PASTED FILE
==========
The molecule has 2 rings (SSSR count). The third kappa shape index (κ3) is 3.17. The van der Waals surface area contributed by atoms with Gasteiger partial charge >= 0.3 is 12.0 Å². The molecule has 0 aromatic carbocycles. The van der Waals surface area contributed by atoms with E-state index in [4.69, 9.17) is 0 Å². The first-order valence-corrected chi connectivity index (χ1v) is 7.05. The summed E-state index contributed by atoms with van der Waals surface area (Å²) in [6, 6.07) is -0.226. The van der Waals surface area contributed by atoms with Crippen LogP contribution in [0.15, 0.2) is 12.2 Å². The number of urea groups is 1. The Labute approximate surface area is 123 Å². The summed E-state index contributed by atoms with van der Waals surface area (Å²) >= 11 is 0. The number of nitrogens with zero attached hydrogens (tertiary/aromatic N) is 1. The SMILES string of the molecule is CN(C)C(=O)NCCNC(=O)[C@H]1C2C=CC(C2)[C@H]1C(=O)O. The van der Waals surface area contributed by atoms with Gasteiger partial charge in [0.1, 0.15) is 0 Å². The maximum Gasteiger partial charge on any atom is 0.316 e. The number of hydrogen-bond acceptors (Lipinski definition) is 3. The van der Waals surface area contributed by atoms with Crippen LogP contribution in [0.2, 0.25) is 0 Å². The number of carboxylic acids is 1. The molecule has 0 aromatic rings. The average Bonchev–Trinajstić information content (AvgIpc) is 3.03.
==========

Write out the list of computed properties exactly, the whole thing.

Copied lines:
The molecule has 2 rings (SSSR count). The third kappa shape index (κ3) is 3.17. The van der Waals surface area contributed by atoms with Gasteiger partial charge >= 0.3 is 12.0 Å². The molecule has 0 aromatic carbocycles. The van der Waals surface area contributed by atoms with E-state index in [4.69, 9.17) is 0 Å². The first-order valence-corrected chi connectivity index (χ1v) is 7.05. The summed E-state index contributed by atoms with van der Waals surface area (Å²) in [6, 6.07) is -0.226. The van der Waals surface area contributed by atoms with Crippen LogP contribution in [0.15, 0.2) is 12.2 Å². The number of urea groups is 1. The Labute approximate surface area is 123 Å². The summed E-state index contributed by atoms with van der Waals surface area (Å²) >= 11 is 0. The number of nitrogens with zero attached hydrogens (tertiary/aromatic N) is 1. The SMILES string of the molecule is CN(C)C(=O)NCCNC(=O)[C@H]1C2C=CC(C2)[C@H]1C(=O)O. The van der Waals surface area contributed by atoms with Gasteiger partial charge in [0.1, 0.15) is 0 Å². The maximum Gasteiger partial charge on any atom is 0.316 e. The number of hydrogen-bond acceptors (Lipinski definition) is 3. The van der Waals surface area contributed by atoms with Crippen LogP contribution in [0.2, 0.25) is 0 Å². The number of carboxylic acids is 1. The molecule has 0 aromatic rings. The average Bonchev–Trinajstić information content (AvgIpc) is 3.03.